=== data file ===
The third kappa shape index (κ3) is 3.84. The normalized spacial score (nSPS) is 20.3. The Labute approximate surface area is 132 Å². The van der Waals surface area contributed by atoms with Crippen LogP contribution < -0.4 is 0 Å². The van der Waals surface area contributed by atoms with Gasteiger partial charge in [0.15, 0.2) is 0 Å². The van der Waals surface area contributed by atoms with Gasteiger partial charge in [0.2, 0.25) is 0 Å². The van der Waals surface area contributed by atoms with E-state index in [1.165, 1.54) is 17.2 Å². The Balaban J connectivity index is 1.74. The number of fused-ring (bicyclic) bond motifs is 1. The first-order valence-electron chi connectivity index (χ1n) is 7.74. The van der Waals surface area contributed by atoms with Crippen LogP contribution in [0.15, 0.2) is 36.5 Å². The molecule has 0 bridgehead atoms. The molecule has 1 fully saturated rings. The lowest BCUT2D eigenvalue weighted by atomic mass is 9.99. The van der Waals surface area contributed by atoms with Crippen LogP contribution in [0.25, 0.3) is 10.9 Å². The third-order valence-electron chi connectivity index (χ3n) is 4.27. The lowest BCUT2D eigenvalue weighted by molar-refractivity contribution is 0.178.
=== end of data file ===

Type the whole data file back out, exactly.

The third kappa shape index (κ3) is 3.84. The normalized spacial score (nSPS) is 20.3. The Labute approximate surface area is 132 Å². The van der Waals surface area contributed by atoms with Crippen LogP contribution < -0.4 is 0 Å². The van der Waals surface area contributed by atoms with Gasteiger partial charge in [0.15, 0.2) is 0 Å². The van der Waals surface area contributed by atoms with Gasteiger partial charge in [0.2, 0.25) is 0 Å². The van der Waals surface area contributed by atoms with E-state index in [1.165, 1.54) is 17.2 Å². The Balaban J connectivity index is 1.74. The number of fused-ring (bicyclic) bond motifs is 1. The first-order valence-electron chi connectivity index (χ1n) is 7.74. The van der Waals surface area contributed by atoms with Crippen LogP contribution in [0.15, 0.2) is 36.5 Å². The molecule has 0 bridgehead atoms. The molecule has 1 fully saturated rings. The lowest BCUT2D eigenvalue weighted by atomic mass is 9.99. The van der Waals surface area contributed by atoms with Crippen LogP contribution in [0.25, 0.3) is 10.9 Å². The third-order valence-electron chi connectivity index (χ3n) is 4.27. The lowest BCUT2D eigenvalue weighted by molar-refractivity contribution is 0.178.